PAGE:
Years ago I was given a prayer practice that I use when I am afraid.
It feels like 100 years ago now; I was given this prayer that has become a life-gift. I was making a pastoral visit before one of our older members went for surgery. He and his wife were anxious, even I could feel it when I got to hospital early in the morning. For what seemed like a long time in the pre-op room, he led us in small talk. I had gotten up in the wee hours to be with them beforehand, and I was wondering if I was just there to listen to some of his storytelling (which wasn’t a bad thing). After the nurse had been standing with us for a couple of minutes, his wife declared, “Come on, we might as well let her pray.”
And there it was.
I remember looking into their eyes, both of them. They were active and vital church members. I’d known them to go above and beyond in leadership positions, both of them retired clergy themselves. When there was suddenly quiet in the room and the only thing heard was our breathing, I felt time stand still. I was aware of our collective vulnerability and mortality. It’s not an easy thing to have surgery. I felt all three of us (and maybe even the patiently waiting nurse) were grateful that the small talk had run dry. “Come on, we might as well let her pray.”
My memory is that I said something like this to him: “Well now, they’ve taken your watch, your shoes, your glasses, they’ve even taken your pants. But you know they haven’t taken everything. You’ve still got your important parts.” I took his right hand and asked him to open his hand with his palm up. I told him that I believed that God was there in the center, in the palm of his hand. God had always been right there in the center, his whole life. And then I asked him to think of five people who loved him unconditionally. I told him that each of those loved ones were represented by the fingers. Then I told him to open and close his hand as he was being wheeled into surgery and think about those people that he knew loved him. I said that that every time he closed his hand and held on, he would know that those five people were holding on to him. “And every time you close your hand, you know that God is in the center holding on tighter than anybody else.”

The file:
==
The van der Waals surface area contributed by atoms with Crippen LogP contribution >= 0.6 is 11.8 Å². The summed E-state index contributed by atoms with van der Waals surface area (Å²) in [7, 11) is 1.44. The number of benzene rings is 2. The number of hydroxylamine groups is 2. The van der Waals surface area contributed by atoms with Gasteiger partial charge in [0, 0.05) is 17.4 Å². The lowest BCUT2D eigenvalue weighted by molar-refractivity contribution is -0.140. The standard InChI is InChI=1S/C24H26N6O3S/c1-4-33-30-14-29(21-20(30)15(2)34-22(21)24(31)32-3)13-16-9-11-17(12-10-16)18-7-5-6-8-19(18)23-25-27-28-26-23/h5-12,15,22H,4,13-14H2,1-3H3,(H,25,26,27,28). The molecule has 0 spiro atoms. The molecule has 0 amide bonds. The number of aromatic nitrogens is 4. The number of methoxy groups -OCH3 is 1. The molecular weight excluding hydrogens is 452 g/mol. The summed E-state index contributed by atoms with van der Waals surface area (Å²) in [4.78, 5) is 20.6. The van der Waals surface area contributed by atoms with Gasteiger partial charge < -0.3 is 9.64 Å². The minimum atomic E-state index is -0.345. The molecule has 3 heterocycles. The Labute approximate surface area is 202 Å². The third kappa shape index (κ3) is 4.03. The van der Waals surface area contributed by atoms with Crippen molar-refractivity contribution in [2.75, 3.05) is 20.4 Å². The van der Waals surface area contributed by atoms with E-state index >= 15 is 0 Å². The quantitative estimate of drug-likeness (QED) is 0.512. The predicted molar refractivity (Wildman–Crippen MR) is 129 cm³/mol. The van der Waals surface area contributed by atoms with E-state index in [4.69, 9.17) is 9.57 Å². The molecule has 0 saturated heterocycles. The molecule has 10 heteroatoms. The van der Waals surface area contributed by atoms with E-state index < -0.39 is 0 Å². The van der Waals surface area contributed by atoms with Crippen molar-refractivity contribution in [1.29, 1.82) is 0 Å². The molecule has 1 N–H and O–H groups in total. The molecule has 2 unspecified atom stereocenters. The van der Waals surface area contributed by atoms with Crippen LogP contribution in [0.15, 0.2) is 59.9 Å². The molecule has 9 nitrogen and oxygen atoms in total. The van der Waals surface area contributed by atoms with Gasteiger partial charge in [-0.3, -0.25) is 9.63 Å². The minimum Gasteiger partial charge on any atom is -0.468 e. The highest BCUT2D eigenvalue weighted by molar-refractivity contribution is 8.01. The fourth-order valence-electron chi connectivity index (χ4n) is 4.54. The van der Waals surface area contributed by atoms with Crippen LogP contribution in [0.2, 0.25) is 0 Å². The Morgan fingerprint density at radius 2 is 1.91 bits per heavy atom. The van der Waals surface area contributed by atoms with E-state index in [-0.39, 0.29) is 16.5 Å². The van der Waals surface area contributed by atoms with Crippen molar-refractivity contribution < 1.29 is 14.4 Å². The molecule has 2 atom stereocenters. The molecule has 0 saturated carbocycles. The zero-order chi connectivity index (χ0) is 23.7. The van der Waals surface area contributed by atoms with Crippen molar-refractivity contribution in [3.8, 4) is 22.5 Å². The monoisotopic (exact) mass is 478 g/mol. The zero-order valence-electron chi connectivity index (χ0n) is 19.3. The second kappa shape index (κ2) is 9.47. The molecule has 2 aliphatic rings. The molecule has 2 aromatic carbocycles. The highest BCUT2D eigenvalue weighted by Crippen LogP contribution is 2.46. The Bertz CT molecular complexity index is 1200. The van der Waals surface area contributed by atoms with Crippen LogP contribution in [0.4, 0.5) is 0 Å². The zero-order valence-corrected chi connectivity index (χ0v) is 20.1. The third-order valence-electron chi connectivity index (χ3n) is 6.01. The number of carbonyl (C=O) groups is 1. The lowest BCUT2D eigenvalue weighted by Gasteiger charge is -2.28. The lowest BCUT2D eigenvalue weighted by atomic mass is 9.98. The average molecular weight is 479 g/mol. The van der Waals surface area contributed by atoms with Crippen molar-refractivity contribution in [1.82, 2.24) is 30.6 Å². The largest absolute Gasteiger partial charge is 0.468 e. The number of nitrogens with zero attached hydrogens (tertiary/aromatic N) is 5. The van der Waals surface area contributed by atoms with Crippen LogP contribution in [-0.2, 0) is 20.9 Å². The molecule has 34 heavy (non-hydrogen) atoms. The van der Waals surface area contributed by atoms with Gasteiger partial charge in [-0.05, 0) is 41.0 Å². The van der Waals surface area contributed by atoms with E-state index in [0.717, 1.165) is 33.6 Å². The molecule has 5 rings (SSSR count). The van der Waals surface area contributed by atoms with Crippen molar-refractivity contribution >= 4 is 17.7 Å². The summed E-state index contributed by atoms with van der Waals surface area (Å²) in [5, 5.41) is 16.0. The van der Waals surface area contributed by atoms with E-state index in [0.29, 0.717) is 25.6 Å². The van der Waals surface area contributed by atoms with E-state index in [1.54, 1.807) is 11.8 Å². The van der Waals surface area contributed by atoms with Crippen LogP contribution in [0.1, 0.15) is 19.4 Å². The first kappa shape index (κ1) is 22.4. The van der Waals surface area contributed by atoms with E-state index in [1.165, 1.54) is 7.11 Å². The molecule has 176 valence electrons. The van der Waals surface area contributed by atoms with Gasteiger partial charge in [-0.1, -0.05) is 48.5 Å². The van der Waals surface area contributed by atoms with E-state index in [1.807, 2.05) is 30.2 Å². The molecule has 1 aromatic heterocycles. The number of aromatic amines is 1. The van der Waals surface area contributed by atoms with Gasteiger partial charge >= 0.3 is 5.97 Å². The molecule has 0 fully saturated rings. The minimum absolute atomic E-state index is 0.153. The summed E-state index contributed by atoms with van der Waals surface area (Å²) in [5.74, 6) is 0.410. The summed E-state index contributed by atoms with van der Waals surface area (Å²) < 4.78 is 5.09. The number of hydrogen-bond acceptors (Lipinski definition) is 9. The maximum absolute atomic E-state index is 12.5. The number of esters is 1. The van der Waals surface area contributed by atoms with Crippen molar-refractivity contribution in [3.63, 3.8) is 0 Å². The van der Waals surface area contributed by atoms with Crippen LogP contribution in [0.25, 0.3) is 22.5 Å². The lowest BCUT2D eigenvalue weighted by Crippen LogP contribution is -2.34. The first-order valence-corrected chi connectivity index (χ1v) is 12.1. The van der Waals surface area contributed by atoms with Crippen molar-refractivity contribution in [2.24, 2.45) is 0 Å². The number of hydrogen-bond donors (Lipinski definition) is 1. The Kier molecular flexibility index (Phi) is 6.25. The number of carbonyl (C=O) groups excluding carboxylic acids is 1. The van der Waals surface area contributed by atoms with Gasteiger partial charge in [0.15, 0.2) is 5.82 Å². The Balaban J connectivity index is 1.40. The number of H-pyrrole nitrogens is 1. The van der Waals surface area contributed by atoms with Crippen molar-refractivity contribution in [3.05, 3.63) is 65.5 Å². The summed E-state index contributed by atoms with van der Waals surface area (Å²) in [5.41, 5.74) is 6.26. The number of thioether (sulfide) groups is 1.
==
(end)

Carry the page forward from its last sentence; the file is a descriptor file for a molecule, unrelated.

He looked at me and nodded, and I knew that in that moment I had received the highest of affirmations. Then he kissed his wife, turned to the nurse and said, “OK, let’s go.”
This holding on prayer has been a strong and grace-filled companion for many years now. I’ve had a couple surgeries and know firsthand (pardon the pun) that it has brought me comfort and strength as I've been wheeled down a long hallway. It is for me, a physical knowing of God’s presence. Always with me, every time I hold on.